This week, the personal care company Kimberly-Clark and World Wildlife Fund (WWF) announced a campaign designed to raise consumer awareness about the benefits of sustainable forestry and risks of deforestation. The launch of this initiative caps an eight-year relationship between the Dallas area-based consumer packaged goods (CPG) giant and one of the world’s largest conservation organizations.
Beginning this month, retailers and consumers will see the famous WWF panda logo on Scott-branded paper towels. Additional brands that will sport this logo include Kleenex, Viva and Cottonelle. These paper towel, facial tissue and toilet paper brands are already certified to Forest Stewardship Council (FSC) standards.
Kimberly-Clark has long claimed that it has been a sustainability leader within the pulp and paper products sector. In 2003, it started to require third-party fiber certification from companies within its supply chain. Three years later, it began developing a closer working relationship with FSC. WWF then came on board as another non-profit partner of Kimberly-Clark’s when the company joined the Global Forest and Trade Network.
“We are proud that environmental groups, such as WWF and FSC, recognize us as a market leader for responsible fiber sourcing and forest protection,” wrote a Kimberly-Clark spokesperson via an email exchange with TriplePundit. “We are also proud that our leadership has moved other manufacturers in our industry toward higher levels of certification.”
CPG companies, including Kimberly-Clark, have long struggled with meeting consumers’ expectations that these companies become more sustainable, while their shopping behavior has indicated that they are often unwilling to pay a premium for such goods. The trick for the industry has been to scale sustainable forestry in order to keep costs down yet meet the increased demand for sustainable wood fiber. On that point, one of the company’s main pulp and paper products competitors, Procter & Gamble, has worked with its suppliers and conservation groups to increase the acreage of sustainable forests across the U.S. South, from the Carolinas to states along the southern Mississippi River.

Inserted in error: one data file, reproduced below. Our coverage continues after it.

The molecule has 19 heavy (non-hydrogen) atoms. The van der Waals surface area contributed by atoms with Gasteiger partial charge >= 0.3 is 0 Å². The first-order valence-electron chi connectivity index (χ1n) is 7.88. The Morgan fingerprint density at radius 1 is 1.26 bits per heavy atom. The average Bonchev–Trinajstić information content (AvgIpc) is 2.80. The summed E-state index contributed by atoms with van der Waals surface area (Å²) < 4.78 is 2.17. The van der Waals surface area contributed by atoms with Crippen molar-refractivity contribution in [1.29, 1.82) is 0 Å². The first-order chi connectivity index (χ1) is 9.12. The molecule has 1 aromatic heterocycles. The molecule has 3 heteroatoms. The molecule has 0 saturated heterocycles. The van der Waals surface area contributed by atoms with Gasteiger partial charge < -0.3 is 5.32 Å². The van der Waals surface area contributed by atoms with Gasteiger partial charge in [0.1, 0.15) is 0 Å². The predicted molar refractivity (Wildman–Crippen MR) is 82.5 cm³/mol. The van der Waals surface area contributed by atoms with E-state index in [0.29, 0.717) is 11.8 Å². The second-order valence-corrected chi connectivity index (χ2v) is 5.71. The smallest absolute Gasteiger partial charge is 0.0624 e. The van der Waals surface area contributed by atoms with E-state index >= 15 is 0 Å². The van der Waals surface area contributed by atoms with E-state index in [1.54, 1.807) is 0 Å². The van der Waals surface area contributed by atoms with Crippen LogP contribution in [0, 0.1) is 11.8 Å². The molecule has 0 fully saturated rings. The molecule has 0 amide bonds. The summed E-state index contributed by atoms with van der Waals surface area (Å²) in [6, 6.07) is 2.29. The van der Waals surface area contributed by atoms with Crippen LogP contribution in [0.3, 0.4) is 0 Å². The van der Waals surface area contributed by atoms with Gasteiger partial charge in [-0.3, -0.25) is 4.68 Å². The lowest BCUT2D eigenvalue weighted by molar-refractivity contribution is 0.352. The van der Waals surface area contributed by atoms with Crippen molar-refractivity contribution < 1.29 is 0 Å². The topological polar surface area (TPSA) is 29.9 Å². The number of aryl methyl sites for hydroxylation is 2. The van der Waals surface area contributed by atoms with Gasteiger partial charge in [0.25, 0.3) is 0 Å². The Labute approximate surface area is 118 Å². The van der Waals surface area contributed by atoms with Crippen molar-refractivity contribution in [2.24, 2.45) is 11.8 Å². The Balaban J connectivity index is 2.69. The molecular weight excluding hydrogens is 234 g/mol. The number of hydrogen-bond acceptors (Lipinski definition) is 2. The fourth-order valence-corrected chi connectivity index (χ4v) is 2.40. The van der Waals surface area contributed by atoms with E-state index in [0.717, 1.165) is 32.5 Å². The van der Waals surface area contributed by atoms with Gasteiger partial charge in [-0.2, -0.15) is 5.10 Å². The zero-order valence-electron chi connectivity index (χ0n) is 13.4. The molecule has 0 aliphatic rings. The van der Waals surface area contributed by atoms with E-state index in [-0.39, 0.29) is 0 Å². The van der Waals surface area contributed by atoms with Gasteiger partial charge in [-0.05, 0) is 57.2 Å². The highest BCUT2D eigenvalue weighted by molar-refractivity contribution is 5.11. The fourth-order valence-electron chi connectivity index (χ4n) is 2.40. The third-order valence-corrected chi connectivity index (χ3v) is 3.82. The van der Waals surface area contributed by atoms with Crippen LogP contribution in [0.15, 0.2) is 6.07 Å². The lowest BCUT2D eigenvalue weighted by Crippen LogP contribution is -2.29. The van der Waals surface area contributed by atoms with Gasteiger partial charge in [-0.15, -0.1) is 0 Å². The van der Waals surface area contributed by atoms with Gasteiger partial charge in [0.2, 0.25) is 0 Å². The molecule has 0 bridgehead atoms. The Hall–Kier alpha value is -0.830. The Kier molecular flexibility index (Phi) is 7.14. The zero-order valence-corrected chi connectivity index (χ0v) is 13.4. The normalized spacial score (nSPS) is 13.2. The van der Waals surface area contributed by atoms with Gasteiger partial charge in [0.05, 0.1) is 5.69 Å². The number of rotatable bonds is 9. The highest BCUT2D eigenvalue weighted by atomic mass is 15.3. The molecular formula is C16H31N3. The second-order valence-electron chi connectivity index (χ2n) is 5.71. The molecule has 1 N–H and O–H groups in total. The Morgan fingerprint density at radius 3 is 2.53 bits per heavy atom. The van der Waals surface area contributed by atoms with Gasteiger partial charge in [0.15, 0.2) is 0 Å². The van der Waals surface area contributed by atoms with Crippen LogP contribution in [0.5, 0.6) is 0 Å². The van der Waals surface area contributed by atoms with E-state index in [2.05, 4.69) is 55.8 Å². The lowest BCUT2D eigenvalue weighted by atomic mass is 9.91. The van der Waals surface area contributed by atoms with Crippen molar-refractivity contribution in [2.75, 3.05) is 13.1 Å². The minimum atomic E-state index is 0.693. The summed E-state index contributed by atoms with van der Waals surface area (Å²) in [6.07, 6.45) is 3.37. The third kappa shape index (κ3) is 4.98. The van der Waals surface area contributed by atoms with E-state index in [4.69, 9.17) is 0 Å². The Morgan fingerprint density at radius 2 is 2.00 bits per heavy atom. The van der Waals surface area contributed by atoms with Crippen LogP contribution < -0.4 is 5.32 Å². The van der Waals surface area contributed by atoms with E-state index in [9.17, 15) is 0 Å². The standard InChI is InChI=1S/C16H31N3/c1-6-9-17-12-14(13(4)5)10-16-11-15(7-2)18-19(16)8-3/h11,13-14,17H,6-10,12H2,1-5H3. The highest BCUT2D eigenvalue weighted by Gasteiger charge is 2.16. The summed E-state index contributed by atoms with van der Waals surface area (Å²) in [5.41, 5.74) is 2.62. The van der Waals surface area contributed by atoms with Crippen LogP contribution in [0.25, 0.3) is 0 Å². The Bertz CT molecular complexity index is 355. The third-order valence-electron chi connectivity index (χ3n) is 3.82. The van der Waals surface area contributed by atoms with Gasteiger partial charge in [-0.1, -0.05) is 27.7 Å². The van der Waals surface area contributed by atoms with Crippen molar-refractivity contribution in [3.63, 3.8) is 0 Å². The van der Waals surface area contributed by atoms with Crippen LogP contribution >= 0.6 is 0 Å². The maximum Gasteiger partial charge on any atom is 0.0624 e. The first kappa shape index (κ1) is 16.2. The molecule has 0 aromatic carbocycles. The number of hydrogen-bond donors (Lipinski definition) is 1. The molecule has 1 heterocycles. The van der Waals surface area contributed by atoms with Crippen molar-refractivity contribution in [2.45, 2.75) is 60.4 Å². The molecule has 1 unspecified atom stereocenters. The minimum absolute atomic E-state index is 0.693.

To that end, as part of this alignment with WWF, Kimberly-Clark has promised to commit $4 million in order to further the NGO’s global efforts to conserve the world’s forests. The exact allocation of funds has not yet been announced, but a Kimberly-Clark spokesperson told 3p that the Southeast region of the U.S., often described as “the world’s wood basket” is an important area of focus for both WWF and Kimberly-Clark, and this region will be included in WWF’s continued forest conservation work.
According to Kimberly-Clark, this latest development will strengthen the relationship it has with WWF and other environmental groups. “As one of the world’s largest buyers of market pulp, Kimberly-Clark knows that protecting our forests is critical to addressing climate change, conserving terrestrial biodiversity and ensuring a healthy supply chain,” explained a company spokesperson.
One of WWF’s long-term goals is to ensure Zero Net Deforestation and Forest Degradation (ZNDD) as standard practice for the world’s forests by 2020. “WWF knows it cannot achieve this goal alone, so it works with numerous sectors to do so,” wrote Kimberly-Clark’s representative to 3p. “One is the business sector, especially businesses that source materials, such as wood, pulp and rubber, from forests to create their products.”
In turn, WWF’s forestry experts work closely with these companies, including Kimberly-Clark, to develop more responsible sourcing policies, identify and mitigate sourcing risks and share best practices that can be applied to other companies and industries.
This work with WWF is one important component of Kimberly-Clark’s sustainability strategy. In addition to the commitment to harness innovation in order to reduce its paper products’ overall impact on forests, the company says it has four additional goals it seeks to achieve by 2022. Such efforts include additional improvement of social and environmental impacts across its supply chain; expand its zero-waste and recycling performance; reduce its greenhouse gas emissions 20 percent from its 2005 baseline levels; and improve the well-being of 25 million citizens worldwide over the next five years.
Image credits: Kimberley Clark